Financial crisis threatens Murano glassmakers
By Ian Simpson
VENICE, Italy (Reuters) - Murano glass has long been prized for its rich colors, beauty and sophistication, but the global financial crisis is pushing the 700-year-old craft close to extinction.
Many orders are on hold, layoffs are rising and some furnaces are cold in a downturn symptomatic of the woes of manufacturers both small and large in Italy, Europe's fourth biggest economy.
Even before the crisis bit last year, the Venetian island was slammed by a strong euro that chased away free-spending Americans and others and by competition from Chinese and other producers.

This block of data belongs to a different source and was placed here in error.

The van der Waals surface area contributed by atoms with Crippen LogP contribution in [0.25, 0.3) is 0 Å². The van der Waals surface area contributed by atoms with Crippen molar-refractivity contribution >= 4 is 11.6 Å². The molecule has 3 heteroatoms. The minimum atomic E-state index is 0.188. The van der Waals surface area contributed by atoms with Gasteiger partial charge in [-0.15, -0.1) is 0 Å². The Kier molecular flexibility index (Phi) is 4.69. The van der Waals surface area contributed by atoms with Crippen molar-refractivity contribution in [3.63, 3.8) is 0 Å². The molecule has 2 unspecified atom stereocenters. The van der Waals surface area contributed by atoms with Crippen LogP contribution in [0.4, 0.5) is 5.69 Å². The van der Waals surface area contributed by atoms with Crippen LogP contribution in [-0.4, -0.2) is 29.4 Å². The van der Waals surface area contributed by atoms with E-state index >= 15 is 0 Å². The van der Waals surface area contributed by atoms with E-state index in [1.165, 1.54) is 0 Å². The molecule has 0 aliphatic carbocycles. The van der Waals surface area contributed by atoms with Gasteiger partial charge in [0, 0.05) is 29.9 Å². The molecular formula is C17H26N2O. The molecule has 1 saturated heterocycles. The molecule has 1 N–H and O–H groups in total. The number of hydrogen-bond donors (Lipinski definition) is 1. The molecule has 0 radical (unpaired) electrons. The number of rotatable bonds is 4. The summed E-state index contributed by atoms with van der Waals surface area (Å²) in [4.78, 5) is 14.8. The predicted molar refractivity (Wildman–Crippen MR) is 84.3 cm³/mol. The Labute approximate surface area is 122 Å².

In the last five years, sales at some companies have dropped by half, and the workforce has shrunk to 1,000 from about 5,000.
The current downturn "threatens the existence of Murano, even though two or three companies could remain," said Davide Camuccio, head of the Filcem-CGIL glass and chemical workers' union in Venice.
"This could be a mortal blow."
Artisans have been making glass on Murano, an island close to Venice in its tranquil lagoon, since the 13th century. Long a key center of European glassmaking, its prized products ranged from chandeliers through jewelry to tableware.
Perhaps the island's most famous technique is the "retortoli," where opaque or white threads form a spiral, especially valued on Venetian goblets. Continued...